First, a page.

Residents express concern over proposed storage facility in Lyndon Township
Lyndon Township residents will have to wait until next month to find out if Ronny Hamama will be granted a special use permit for a self-storage facility with an office and a manager’s residence at 9750 Stofer Road.
The township’s Planning Commission tabled a decision after about two and a half hours of discussion and public comment Thursday night to allow Hamama to bring a revised plan which, among other things, will be more harmonious with the surrounding area that is zoned rural residential.
About 35 residents filled Township Hall Thursday night expressing a number of concerns that ranged from the potential of increased crime because of the potential for “the storage of illegal and dangerous substances ” in the units, environmental impacts such as potential damage to local watershed because the site is a unique “recharge area,” increased lighting and traffic.
Residents said that there were at least three similar businesses in the area, one each in Chelsea, Dexter and Scio Township.
Concerns also were expressed regarding the health, safety and welfare of people who live in the area as well as the potential for reduced property values in the surrounding residential neighborhoods.
Planning Commissioners wanted a better handle on what the units would look like, how well they could be buffered from the nearby homes and how they would be placed on the parcel.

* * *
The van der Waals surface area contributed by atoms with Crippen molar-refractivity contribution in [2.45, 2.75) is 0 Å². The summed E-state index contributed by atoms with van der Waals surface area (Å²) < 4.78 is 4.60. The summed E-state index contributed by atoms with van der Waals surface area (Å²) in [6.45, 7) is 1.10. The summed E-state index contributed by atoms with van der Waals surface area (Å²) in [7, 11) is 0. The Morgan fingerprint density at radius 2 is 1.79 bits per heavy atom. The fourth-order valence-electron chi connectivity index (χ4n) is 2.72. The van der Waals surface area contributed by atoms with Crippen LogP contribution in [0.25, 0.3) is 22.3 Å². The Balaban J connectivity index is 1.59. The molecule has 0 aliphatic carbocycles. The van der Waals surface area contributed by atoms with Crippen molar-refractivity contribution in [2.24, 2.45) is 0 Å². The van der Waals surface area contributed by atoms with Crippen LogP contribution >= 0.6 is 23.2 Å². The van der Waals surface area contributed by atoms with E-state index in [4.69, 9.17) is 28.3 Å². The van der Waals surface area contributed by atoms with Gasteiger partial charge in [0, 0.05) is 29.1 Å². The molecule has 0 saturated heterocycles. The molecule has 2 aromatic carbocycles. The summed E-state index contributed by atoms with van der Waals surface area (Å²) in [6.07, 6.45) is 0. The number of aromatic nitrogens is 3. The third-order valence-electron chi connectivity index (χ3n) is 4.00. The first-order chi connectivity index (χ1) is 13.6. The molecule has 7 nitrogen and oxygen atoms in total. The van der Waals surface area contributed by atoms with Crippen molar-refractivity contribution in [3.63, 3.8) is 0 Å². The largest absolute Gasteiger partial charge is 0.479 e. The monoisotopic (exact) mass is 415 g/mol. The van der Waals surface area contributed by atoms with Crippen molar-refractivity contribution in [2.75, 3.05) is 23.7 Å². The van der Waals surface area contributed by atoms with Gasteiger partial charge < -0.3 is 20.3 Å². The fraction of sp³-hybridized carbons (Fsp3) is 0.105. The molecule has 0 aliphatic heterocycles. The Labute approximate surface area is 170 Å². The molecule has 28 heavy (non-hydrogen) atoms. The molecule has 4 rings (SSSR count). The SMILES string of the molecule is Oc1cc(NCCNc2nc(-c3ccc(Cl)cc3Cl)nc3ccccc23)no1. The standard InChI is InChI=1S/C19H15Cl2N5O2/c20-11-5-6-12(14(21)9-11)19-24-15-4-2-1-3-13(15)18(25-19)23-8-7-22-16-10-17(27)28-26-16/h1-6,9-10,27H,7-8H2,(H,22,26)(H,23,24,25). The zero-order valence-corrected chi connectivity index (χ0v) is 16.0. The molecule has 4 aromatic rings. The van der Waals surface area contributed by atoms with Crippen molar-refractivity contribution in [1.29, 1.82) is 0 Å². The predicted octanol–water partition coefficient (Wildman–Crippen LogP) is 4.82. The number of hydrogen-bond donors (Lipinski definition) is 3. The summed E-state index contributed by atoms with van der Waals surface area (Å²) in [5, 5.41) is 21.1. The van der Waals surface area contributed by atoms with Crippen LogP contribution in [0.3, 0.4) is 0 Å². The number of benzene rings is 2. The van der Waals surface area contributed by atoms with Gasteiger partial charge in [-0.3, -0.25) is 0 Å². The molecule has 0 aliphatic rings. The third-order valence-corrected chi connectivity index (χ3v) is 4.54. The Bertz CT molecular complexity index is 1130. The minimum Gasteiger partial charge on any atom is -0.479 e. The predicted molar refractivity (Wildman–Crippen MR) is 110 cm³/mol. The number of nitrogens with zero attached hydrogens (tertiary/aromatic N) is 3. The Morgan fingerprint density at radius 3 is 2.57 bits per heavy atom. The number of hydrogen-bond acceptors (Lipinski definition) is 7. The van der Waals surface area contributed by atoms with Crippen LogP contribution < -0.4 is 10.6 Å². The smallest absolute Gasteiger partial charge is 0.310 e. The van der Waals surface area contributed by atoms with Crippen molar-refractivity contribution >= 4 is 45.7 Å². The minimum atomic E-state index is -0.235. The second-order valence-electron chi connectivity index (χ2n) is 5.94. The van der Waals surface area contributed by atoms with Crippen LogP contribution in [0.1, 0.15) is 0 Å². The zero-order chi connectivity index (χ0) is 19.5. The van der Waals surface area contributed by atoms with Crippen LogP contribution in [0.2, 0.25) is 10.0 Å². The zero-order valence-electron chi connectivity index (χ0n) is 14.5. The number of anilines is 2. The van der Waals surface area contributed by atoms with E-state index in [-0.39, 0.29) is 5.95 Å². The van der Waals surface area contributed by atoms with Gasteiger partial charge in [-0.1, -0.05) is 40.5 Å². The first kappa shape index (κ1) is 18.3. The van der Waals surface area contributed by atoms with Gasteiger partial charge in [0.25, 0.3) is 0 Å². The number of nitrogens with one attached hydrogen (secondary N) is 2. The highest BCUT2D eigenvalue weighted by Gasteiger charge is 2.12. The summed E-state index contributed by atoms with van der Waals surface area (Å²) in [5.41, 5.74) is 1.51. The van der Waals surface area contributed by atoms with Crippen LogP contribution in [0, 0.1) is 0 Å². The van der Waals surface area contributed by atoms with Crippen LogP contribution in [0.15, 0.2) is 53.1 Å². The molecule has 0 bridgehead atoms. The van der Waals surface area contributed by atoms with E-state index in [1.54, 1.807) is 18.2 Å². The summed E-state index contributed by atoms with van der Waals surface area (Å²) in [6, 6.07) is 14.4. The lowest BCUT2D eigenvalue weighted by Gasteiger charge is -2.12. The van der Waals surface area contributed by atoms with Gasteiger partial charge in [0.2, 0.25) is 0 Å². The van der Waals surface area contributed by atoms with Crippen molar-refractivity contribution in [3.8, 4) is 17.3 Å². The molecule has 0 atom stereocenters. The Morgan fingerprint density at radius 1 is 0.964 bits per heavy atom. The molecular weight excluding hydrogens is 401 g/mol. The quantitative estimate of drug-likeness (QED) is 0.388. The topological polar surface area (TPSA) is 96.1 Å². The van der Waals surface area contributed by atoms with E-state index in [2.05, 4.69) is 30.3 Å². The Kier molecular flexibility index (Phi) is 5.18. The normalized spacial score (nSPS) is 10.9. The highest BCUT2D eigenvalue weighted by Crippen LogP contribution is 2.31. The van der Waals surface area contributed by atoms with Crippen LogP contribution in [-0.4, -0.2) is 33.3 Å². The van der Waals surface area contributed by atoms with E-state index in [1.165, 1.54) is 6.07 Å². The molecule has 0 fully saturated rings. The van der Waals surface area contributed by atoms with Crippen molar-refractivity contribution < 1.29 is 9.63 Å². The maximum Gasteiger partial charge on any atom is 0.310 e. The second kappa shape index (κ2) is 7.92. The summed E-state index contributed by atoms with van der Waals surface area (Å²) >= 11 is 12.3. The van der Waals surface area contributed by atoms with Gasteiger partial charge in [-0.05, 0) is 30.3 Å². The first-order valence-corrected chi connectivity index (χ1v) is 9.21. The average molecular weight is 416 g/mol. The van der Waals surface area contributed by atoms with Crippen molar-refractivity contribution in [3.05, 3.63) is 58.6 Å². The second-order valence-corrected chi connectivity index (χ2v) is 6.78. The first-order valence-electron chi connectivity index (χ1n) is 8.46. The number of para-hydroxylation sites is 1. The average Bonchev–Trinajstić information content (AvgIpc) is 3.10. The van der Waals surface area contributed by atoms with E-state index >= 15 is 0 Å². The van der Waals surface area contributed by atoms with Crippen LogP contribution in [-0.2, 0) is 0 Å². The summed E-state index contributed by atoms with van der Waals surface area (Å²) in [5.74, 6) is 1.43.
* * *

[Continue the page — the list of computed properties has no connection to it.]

“Can the site plan be made to be harmonious and in character with the community?” asked Planning Commission Chairman Leon Moore.
About 15 residents from both Lyndon and Dexter Township spoke, and only one was in favor of the project. In addition, about six people sent emails or letters in opposition to it.
Teresa Blasius, a Dexter Township resident who lives near the proposed facility, wrote “I recognize that there are already commercial facilities with entrances located on Stofer Road. However, those businesses are also adjacent to North Territorial Road and are more closely tied to the small commercial corridor that is located along North Territorial Road.”
Her sentiments were echoed by a number of residents who expressed concerns about the impact the business might have on the value of their properties. They don’t want to see the nearby commercial district encroach on or change the rural character of the area, increase traffic or noise or be in plain view from their windows.
The plan includes eight buildings that would be built in three phases, Hamama said, on about 6 acres that border Stofer Road. Included in the plan is a 6-foot fence made of an opaque material and added landscaping.
The first phase is planned closest to Stofer Road and in total, there could be from 375 to 380 units. Proposed hours of operation are 5 a.m. to 11 p.m., seven days a week.
“The front will look like a nice building, not a bunch of garages,” Hamama said, adding that he plans “beautiful landscaping.”
He said that there will be low traffic impact to the area, and he expects his clientele to be out-of-town people who use North Lake. He is waiting on a feasibility study to determine the viability of the business.
“We are targeting the people who come to North Lake seasonally and provide them a safe place to store their toys,” he said.
Hamama owns North Lake Country Store and the gas station next door.
The Planning Commission is expected to continue its discussion on March 8 beginning at 7 p.m.